There likely has never been two mutual fund companies so often compared to one another than Dimension Fund Advisors and Vanguard. Vanguard is the largest mutual fund company in the world, while Dimensional is the 9th largest. Both companies offer investment vehicles that aim to capture market returns, diversifying globally, and at reasonable costs.
One of the major differences between Dimensional and Vanguard is a matter of access. Only clients of Dimensional approved investment advisors (like myself) are able to invest in Dimensional Funds, whereas anyone can use Vanguard.
Dimensionals funds come at a slightly higher cost than Vanguard -- so it's important to understand whether the additional cost would produce enough value to justify it.
Eric Nelson from Servo Wealth introduced me to the following case study of an investor who retired in 2000 and the difference between the Dimensional Equity Balanced Strategy and standard Vanguard Index portfolio for that retiree.
Portfolio 1 - Dimensional Equity Balanced (100% Stock)
Portfolio 2 - Dimensional Equity Balanced (60% Stock, 40% Bond)
Portfolio 3 - Vanguard Total US and International (100% Stock)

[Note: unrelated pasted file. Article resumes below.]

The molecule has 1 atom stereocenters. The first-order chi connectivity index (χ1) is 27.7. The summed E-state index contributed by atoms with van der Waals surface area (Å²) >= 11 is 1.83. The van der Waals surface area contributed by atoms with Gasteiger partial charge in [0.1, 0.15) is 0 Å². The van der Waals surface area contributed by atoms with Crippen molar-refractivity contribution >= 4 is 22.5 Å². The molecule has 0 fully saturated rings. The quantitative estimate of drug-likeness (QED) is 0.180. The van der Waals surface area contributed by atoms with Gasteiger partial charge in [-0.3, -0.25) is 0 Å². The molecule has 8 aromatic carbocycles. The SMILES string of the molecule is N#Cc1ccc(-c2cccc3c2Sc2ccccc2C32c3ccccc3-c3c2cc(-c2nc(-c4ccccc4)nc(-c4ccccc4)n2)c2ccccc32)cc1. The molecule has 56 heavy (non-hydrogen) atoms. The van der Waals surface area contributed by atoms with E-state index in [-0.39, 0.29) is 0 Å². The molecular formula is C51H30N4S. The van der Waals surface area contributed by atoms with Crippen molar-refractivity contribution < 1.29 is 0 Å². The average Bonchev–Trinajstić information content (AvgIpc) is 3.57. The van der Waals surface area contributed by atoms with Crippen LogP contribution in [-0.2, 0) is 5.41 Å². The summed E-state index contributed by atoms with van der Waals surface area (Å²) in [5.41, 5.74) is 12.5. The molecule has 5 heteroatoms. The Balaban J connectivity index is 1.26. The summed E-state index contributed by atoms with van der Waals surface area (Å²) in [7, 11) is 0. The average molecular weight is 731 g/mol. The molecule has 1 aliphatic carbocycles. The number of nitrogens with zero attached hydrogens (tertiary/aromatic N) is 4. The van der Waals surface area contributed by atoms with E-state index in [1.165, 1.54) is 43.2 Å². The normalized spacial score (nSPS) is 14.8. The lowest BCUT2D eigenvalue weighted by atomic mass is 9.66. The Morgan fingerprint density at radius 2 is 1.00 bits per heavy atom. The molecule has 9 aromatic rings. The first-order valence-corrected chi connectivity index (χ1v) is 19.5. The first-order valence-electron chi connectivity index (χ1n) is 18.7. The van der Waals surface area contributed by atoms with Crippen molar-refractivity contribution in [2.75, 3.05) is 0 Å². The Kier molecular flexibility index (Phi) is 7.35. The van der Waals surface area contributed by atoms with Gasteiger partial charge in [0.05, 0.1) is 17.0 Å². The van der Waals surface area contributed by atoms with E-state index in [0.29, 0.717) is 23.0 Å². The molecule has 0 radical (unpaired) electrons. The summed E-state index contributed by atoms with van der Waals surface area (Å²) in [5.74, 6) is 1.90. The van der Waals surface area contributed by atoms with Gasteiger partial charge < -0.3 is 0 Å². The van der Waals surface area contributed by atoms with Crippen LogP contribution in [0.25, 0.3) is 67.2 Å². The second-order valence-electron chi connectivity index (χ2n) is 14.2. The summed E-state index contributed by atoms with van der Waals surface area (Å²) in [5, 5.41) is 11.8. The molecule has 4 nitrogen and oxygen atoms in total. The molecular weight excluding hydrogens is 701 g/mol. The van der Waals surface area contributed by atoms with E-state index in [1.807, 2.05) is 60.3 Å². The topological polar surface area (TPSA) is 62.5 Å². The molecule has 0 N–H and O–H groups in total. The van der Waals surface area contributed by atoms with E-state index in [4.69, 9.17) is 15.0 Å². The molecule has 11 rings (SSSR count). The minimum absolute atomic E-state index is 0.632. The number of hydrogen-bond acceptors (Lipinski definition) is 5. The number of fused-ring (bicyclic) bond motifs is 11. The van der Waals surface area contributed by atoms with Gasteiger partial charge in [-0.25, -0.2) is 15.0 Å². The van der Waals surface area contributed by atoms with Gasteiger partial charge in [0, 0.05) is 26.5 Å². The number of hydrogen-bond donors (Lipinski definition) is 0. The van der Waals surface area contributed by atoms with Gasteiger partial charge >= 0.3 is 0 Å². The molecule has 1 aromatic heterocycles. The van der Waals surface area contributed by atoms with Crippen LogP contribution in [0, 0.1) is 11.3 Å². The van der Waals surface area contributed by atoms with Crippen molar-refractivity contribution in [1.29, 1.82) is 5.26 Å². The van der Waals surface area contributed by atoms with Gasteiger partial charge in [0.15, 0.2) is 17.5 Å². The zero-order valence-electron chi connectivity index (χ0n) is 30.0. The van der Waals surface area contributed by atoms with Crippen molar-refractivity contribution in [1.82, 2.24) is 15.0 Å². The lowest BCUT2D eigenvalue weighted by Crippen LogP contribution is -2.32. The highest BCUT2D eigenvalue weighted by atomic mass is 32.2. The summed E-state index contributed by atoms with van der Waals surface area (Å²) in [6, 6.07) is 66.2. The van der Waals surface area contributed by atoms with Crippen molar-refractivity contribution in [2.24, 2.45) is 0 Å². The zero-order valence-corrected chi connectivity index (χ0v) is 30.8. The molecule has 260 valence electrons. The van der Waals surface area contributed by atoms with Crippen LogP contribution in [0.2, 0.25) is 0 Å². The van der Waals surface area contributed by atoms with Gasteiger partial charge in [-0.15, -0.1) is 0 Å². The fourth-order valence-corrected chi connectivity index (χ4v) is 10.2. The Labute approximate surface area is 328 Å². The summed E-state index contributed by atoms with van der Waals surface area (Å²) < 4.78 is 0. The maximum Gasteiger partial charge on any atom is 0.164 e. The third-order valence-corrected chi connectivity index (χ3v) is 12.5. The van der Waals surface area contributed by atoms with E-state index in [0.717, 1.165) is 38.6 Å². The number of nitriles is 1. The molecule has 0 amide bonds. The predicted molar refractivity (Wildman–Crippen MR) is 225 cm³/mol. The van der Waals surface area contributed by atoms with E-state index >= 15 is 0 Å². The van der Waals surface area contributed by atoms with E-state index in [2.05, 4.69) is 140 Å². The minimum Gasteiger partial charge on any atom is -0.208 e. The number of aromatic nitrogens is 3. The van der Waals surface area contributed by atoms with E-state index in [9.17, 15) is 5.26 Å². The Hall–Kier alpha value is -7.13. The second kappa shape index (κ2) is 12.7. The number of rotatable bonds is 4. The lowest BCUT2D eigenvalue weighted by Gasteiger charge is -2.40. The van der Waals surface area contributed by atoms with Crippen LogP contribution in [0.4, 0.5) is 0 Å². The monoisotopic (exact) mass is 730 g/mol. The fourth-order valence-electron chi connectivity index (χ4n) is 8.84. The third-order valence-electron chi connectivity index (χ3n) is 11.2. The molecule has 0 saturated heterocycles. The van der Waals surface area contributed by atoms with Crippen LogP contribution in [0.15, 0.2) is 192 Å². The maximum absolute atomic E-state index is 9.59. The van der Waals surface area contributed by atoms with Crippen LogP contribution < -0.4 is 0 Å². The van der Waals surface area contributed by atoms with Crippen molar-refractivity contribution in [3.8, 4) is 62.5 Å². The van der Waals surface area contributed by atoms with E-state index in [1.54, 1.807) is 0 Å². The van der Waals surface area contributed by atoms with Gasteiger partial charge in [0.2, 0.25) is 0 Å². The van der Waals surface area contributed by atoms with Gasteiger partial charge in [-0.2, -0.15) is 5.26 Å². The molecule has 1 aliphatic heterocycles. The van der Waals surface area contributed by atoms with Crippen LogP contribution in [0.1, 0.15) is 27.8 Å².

Let's say this hypothetical person retired with $1,000,000 in the year 2000. They withdrew $50,000/year for a 5% withdrawal rate and the portfolio was rebalanced on an annual basis.
Let's look at the results:
I must say, I was shocked to see the huge difference in performance between Dimension and Vanguard for this time period. It's also amazing to me that through two significant market crashes (tech bubble in 2001, and credit crisis in 2008-9) the disciplined investor, in the right strategy, was able to still experience tremendous compounded returns.
This investor, had he been 100% stocks, would either had ended up with $522,076 invested in the Vanguard Indexes, or whopping $2,351,522 in the Dimensional Strategy. That's quite a significant disparity!
Even while taking a significant amount of risk off the table, and invested in the 60% Stock, 40% Bond Dimensional strategy, he still would have ended up with $1,716,137 -- more than 3 times the 100% Stock Vanguard portfolio.
The reasons for Dimensional's outperformance in these scenarios are their overweighting towards Small Companies, and Value Companies. Both Small and Value companies are in the market's "Dimensions" of higher expected return. There are additional risks associated with Small and Value companies, and since risk and return are related in investing, there is also additional reward for those willing to wait around for the premiums to show up.
For this hypothetical retired investor, in hindsight, the Dimensional approach proved to be the best one. The Small and Value premiums don't show up in every time period, but as in this scenario, I believe the disciplined investor will end up ahead in the Dimensional strategy over the long-term.